Biographical Notice of the Author
To the Right Honourable the Lady Elizabeth Carteret
The Christian Sacrament and Sacrifice: By way of Discourse, Meditation, and Prayer, upon the Nature, Parts, and Blessings of the Holy Communion
Section I. The Importance of well understanding the nature of this Sacrament
Section II. Concerning the Sacrament, as it is a Memorial of the Sufferings and Death of Christ
Section III. Of the blessed Sacrament, as it stands for a sign of present Graces
Section IV. Concerning the Communion, as it is not a Representation only, but a Means of Grace
Section V. Of the blessed Communion, as being a Pledge of the Happiness and Glory to come
Section VI. Of the holy Eucharist, as it implies a Sacrifice; and first, of the Commemorative Sacrifice
Section VII. Concerning the Sacrifice of our own Persons
Section VIII. Concerning the Oblation of our Goods and Alms; or the Sacrifice of Justice
Missale Romanum; Or, the Depth and Mystery of Roman Mass:
Laid Open and Explained, for the Use of Both Reformed and Un-Reformed Christians.
Chapter I.--The causes of the ancient exaltation of the Roman Church, and its pitiful decay in essential points of Religion, especially about its solemn worship, called Mass.
Chapter II.--Of the ancient word and signification of Mass or Missa: and that the present Roman Mass is quite contrary to it.
Chapter III.--The nature and end of this new Mass: and upon what gross mistake it is of late brought in, to offer and to sacrifice the Son of God.
Chapter IV.--The untruth and impiety of this Mass offering.
Chapter V.--What vile and low value the true sacrifice of Christ upon the cross is reduced to, by this continually reiterated Mass offering.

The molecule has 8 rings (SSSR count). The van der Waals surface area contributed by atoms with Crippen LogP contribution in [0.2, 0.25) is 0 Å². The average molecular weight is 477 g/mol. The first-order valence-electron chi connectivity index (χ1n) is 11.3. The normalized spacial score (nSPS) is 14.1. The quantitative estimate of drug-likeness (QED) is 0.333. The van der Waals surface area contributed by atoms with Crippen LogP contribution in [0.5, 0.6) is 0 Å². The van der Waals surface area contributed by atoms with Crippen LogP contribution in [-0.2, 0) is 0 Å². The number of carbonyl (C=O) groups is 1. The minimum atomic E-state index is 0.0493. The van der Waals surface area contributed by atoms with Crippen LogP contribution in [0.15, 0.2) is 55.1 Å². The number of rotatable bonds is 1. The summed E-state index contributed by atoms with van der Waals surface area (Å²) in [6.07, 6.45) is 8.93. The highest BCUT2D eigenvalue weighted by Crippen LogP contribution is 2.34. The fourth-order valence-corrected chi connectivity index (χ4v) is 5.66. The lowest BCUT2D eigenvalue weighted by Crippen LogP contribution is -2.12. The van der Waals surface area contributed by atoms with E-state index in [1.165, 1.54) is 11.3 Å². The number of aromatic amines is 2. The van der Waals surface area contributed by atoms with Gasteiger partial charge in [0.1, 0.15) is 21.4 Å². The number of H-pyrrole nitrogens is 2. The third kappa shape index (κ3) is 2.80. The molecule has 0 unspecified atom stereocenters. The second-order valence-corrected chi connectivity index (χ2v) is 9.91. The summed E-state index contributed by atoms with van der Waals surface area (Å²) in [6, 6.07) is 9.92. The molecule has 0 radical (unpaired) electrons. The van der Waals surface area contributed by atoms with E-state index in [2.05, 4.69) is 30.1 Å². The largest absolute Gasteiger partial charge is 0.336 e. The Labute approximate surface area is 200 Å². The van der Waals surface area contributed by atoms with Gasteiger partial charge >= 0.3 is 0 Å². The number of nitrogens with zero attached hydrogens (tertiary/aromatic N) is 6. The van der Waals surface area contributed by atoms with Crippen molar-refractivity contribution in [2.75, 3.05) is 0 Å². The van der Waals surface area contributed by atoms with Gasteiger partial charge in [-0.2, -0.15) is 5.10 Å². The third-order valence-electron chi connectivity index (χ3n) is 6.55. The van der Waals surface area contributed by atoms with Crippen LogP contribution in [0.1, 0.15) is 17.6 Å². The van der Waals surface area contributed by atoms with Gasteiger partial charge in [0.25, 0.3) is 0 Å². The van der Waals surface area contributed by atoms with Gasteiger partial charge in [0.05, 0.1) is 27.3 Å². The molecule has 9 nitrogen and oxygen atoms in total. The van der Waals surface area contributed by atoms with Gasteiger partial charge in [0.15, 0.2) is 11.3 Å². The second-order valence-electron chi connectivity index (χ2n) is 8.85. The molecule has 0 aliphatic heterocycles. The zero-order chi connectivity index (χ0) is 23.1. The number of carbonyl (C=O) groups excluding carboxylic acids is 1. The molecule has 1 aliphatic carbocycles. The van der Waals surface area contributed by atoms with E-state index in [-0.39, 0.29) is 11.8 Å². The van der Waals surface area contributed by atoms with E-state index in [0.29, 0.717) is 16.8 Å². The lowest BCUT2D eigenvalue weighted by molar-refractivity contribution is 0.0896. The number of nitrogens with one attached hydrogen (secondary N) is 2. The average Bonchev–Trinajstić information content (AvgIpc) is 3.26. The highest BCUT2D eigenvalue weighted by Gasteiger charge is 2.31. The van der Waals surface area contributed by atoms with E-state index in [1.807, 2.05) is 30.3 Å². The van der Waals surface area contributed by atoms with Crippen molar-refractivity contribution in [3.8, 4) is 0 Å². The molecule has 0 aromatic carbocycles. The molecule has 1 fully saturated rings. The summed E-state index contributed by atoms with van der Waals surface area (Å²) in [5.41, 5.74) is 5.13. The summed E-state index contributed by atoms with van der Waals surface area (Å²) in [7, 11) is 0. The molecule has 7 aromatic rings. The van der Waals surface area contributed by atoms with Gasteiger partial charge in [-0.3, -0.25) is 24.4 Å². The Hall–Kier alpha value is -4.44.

Chapter VI.--The greater impiety of Mass sacrifice: and what a horrid mystery it were, if it were true.
Chapter VII.--That this pretended sacrifice cannot be really performed, without a fearful and barbarous cruelty against Christ.
Chapter VIII.--That its idolatry is as bad; and that no Pagan god ever had so many notorious characters of being an idol, as hath that, which is solemnly and directly adored at every Mass.
Chapter IX.--Of the altar, and the ten or twelve miracles, that must attend Roman priests at every Mass.
Chapter X.--Of the office, ministry, and order of this Roman priesthood.
Chapter XI.--A discourse concerning the priesthood of Melchisedeck, and Christ. And a clear demonstration that Roman priests are not priests after this order.
Chapter XII.--That neither Roman priests, nor Roman sacrifice have so much as any probable ground in Scripture.
Chapter XIII.--That the literal and proper sense of "This is my body," and other words belonging to the blessed Sacrament, destroys both transubstantiation and Mass.
Chapter XIV.--That therefore the Roman priesthood, as far as it attempts to offer and sacrifice really the Son of God, is a most sacrilegious office.